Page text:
While it may be tempting to congregate a small group of singers and other small ensembles for the purposes of worship via various media, caution should be observed. The Centers for Disease Control provide recommendations for Community and Faith-Based Leaders here: https://www.cdc.gov/coronavirus/2019-ncov/community/organizations/index.html. COVID-19 presents unique challenges to the church music community as we try to navigate guidelines for practice sessions, performances and worship services. It is important to remember that social distancing does not solely include physical distance, but also hygiene practices, aerosol distribution in the vicinity and its possible lasting effects, as well as behavior around surfaces. As always, follow the most up-to-date advisories from the CDC.
What about my choir singing during worship during this time?
Most research seems to indicate that people must be extremely cautious about any type of group singing. A very detailed analysis of infections that happened surrounding a choir’s final two rehearsals during early stages of the outbreak of Covid-19 in Washington state has been published by the Centers for Disease Control here: https://www.cdc.gov/mmwr/volumes/69/wr/mm6919e6.htm. On May 5, 2020, three organizations dedicated to choral singing (American Choral Directors Association, Chorus America, and the Barbershop Harmony Society) and the Performing Arts Medical Association presented a webinar, “A Conversation: What Do Science and Data Say About the Near Term Future of Singing?“, in which experts shared sobering data and recommendations that should be taken into consideration by all choir directors, singers, and the institutions sponsoring them. The two and one half hour webinar has been archived on the NATS COVID Resources Page, along with PDF files of the speakers’ slides. As states throughout the USA proceed to allow non-essential business to re-open it is important to proceed very carefully in activities such as singing, which has been documented as providing conditions ideal for exposure to the coronavirus. For information on looking forward, Chorus America has posted some very helpful articles on its webpage for Choruses and COVID-19 (Coronavirus).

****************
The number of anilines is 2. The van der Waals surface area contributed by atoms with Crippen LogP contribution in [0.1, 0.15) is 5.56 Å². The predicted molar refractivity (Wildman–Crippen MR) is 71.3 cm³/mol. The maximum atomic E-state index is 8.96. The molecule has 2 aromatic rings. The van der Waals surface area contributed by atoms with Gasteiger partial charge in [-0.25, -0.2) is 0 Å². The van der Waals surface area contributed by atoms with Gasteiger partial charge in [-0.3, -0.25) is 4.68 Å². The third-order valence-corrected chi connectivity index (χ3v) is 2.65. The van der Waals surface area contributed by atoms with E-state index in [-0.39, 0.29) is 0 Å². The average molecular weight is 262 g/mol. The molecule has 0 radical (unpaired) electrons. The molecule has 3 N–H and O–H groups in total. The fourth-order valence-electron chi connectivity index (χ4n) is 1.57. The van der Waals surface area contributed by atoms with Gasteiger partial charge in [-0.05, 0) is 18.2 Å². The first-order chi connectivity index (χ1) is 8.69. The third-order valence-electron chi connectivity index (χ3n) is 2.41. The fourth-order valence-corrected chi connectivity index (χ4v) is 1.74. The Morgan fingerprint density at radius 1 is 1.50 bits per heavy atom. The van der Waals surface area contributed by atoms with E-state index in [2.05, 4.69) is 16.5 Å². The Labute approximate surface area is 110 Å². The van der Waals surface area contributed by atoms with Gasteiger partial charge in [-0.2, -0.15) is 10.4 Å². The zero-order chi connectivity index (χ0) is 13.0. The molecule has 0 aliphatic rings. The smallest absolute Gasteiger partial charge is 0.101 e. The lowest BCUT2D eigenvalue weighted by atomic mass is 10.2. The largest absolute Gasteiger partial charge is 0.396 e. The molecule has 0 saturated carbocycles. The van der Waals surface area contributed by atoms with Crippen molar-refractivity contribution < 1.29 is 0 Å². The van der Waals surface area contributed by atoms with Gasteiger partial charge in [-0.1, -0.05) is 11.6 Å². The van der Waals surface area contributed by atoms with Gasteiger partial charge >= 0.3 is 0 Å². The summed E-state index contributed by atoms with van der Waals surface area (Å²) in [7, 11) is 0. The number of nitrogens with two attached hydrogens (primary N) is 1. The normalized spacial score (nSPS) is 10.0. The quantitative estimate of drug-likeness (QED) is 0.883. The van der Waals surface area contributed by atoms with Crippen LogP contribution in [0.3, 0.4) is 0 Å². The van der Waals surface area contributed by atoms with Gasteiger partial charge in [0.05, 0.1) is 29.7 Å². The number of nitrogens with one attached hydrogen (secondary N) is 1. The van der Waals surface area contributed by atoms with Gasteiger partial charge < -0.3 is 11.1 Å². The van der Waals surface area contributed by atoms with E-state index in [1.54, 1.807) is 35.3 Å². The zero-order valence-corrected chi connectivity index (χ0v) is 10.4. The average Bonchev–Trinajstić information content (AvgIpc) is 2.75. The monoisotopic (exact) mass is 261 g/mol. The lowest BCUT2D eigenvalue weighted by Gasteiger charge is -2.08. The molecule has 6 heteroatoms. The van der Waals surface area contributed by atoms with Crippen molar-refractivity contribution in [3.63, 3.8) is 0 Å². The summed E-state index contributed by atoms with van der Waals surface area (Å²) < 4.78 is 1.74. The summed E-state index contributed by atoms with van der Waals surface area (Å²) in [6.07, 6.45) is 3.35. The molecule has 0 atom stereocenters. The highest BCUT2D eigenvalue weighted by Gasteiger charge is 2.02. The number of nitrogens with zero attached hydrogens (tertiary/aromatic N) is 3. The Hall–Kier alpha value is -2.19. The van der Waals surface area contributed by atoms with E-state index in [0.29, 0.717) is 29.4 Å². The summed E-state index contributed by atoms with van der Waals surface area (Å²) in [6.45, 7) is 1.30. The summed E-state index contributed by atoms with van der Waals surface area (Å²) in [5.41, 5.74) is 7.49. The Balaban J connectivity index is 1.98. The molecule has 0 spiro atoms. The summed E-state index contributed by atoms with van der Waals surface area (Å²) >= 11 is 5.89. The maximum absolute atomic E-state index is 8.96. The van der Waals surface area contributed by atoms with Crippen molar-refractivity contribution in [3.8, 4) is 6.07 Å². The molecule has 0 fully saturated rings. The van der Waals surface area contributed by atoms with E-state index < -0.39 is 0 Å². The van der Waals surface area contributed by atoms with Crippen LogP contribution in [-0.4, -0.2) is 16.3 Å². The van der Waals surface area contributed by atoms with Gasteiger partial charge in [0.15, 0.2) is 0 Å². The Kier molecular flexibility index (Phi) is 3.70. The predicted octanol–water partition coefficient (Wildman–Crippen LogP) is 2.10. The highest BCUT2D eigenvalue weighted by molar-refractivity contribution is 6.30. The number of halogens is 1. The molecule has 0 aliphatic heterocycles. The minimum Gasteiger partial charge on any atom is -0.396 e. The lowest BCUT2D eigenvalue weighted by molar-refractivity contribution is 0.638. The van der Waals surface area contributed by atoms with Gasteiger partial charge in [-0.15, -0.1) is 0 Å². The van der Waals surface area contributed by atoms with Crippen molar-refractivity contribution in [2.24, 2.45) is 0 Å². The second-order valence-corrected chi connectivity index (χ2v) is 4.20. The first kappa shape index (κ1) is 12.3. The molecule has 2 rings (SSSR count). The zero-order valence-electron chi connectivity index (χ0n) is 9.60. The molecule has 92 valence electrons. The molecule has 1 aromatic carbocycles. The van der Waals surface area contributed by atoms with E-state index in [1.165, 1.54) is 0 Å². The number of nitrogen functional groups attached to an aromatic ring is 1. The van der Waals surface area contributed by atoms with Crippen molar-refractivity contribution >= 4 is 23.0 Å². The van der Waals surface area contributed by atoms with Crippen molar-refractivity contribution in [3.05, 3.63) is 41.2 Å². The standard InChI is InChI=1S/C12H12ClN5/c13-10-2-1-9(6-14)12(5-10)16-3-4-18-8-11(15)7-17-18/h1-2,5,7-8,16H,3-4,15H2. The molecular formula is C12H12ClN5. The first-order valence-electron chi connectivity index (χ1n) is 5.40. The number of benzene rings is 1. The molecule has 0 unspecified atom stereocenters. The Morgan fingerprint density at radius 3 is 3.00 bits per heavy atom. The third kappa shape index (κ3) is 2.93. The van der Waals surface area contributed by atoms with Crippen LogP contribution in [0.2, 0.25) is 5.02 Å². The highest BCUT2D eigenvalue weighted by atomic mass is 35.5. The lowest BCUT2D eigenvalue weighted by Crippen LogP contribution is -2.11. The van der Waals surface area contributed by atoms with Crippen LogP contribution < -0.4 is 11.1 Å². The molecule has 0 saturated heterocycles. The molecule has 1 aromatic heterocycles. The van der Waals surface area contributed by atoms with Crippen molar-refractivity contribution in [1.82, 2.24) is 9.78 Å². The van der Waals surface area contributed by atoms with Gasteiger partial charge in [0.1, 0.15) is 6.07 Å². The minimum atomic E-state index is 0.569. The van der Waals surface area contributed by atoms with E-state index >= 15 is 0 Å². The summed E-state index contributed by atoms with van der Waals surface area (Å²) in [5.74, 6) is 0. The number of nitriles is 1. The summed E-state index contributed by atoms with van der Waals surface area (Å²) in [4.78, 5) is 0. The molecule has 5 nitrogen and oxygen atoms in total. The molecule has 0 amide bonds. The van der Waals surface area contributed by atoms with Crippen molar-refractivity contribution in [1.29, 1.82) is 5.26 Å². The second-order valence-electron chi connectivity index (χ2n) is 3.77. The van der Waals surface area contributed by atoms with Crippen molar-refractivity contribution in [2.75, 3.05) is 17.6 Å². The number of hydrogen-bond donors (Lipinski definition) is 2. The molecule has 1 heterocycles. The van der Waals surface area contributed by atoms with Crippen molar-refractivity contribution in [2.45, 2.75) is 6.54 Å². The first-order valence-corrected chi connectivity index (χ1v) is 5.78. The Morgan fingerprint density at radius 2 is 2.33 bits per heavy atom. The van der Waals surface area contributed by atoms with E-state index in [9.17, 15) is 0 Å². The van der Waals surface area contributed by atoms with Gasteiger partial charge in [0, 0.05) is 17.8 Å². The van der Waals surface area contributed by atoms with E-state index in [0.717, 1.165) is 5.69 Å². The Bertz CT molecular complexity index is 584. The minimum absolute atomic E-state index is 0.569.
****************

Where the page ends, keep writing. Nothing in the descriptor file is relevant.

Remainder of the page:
Is an organist playing alone in the choir loft at a church service safe from the virus? Would ceiling fans bring the virus upstairs?
There are many variable circumstances to be considered by organists and their employers, who must answer this question for themselves. Some of the following questions will inform the answer that guides your decisions:
- Where is the choir loft located? Near or far from worshipers and worship leaders?
- How large and ventilated is the worship space?
- What direction do the ceiling fans blow: down, from above both the loft and the congregation? down, over only the congregation? up, to pull air through ventilation openings in the ceiling? and, can this direction be changed without warning and/or your knowledge?
- How full will the attendance be in the space, and is it open to the public with or without limitation on number of participants and distancing?
For expert guidance to ascertain what is safe for you in your house of worship, please refer to the Interim Guidance for Communities of Faith (recent as of June 1, 2020) published by the Centers for Disease Control and Prevention.
Is it okay to play a pipe organ during COVID? There’s debate in our church whether, since this is a wind instrument, it will blow Covid particles around. Research shows that minute Covid droplets attach themselves to dust particles and disperse in the air for 2-4 hours. The organ is in an enclosed chamber 10 feet above the floor of the balcony, and 25 feet above the congregation in a very large building. The blower is located in a tower well above the balcony. Thanks.
Most of the expert health guidance regarding wind instruments and Covid is about instruments where the wind source is provided by the lungs of the player, such as in playing the flute, clarinet, trumpet, trombone, etc., not mechanically winded instruments like the pipe organ. While individuals do not supply personal breath to provide wind for a pipe organ, many have wondered about the air circulation properties of the wind in a pipe organ. The AGO has consulted experts on organ design and engineering through the American Institute of Organbuilders on this topic, and we are grateful to those who have provided helpful replies in a compilation of responses which can be accessed by clicking HERE.
This page was last updated on May 3, 2021.